Children born by caesarean section appear to be at greater risk of obesity, new research shows.
Excess weight gain among these children when they are very young appears to put them at elevated risk of obesity, which means they can go on to develop type 2 diabetes, heart disease and some cancers.
Caesarean babies are born with fewer bacteria than children delivered normally because the infant gut gathers the tiny organisms as the baby travels through the birth canal.
In New Zealand, 23 per cent of births in 2010 - the most recent figures - were by caesarean section.
Auckland District Health Board figures are higher - a third of the 7695 infants delivered in 2012.
Obesity expert Professor Matthew Gillman of the Harvard Medical School - one of the top medical research centres in the US - says a public health goal should be to reduce the number of elective caesareans.
Dr Gillman's speciality is preventing the onset of childhood obesity, which once it develops "tenaciously resists treatment".
His work with US colleagues found the risk of children delivered by caesarean section becoming obese was double that of a normal birth.
"We don't want to do away with all caesareans, we would like to reduce the rate of unnecessary caesareans."
Dr Gillman, from Boston, was in Auckland this week with other leading researchers in developmental origins of health and disease for a summit to plan the work programme at Gravida, one of New Zealand's Centres of Research Excellence.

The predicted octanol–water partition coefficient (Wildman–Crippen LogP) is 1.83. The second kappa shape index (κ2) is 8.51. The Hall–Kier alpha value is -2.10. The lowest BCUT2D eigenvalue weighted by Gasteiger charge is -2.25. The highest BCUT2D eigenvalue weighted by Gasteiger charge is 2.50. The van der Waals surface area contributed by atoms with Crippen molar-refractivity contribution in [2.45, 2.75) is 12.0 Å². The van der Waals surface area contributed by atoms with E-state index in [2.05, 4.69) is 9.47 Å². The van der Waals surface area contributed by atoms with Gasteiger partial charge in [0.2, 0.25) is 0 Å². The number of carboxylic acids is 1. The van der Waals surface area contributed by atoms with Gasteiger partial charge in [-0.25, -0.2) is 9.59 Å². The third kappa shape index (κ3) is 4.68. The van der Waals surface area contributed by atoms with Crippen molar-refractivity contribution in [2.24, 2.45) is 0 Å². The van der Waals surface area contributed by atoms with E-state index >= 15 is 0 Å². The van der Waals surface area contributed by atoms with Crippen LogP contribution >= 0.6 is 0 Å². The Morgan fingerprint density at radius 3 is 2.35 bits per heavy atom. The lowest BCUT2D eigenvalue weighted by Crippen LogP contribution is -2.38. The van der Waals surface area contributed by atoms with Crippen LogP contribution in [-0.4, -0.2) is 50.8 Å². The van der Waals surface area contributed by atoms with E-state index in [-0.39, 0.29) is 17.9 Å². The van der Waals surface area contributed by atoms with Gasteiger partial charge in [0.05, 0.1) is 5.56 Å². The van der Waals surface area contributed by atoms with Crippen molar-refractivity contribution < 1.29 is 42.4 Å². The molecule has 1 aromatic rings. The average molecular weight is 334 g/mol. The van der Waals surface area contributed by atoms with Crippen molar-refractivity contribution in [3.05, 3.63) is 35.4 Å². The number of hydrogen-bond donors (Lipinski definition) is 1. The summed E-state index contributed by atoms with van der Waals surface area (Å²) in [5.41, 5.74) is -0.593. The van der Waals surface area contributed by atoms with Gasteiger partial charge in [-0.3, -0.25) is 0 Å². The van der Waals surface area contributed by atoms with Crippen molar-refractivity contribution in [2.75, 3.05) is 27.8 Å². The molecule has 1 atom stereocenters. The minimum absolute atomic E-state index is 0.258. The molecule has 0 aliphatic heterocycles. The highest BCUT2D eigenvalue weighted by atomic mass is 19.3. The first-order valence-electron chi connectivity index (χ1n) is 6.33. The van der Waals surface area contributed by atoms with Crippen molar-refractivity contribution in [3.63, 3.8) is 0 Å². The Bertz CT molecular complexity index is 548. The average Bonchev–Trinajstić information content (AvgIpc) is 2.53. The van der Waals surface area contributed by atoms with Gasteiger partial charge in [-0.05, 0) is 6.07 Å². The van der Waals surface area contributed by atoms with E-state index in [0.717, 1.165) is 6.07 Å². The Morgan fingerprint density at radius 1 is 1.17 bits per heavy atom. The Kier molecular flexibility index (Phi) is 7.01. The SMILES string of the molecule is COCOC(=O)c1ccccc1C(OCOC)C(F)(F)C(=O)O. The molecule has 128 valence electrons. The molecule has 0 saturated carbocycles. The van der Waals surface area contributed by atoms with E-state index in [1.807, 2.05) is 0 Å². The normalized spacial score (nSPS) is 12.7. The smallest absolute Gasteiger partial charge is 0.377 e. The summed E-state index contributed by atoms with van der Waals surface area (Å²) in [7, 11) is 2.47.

The taxpayer-funded institution is drawing up a research strategy to combat obesity, one of the country's most pressing public health challenges and increasingly a political issue with the Government under pressure to move into contentious territory such as sugar taxes and curbs on junk food advertising.
This week the New Zealand Medical Association entered the fray, saying existing approaches to obesity had been piecemeal and failed to halt its steady rise.
Dr Gillman said there was no silver bullet for obesity, but science was identifying risk factors and showing where interventions could start to turn the tide on a global epidemic.
Here the impact is being especially felt in the explosion of the number of people with diabetes, which adds $1 billion a year to health costs.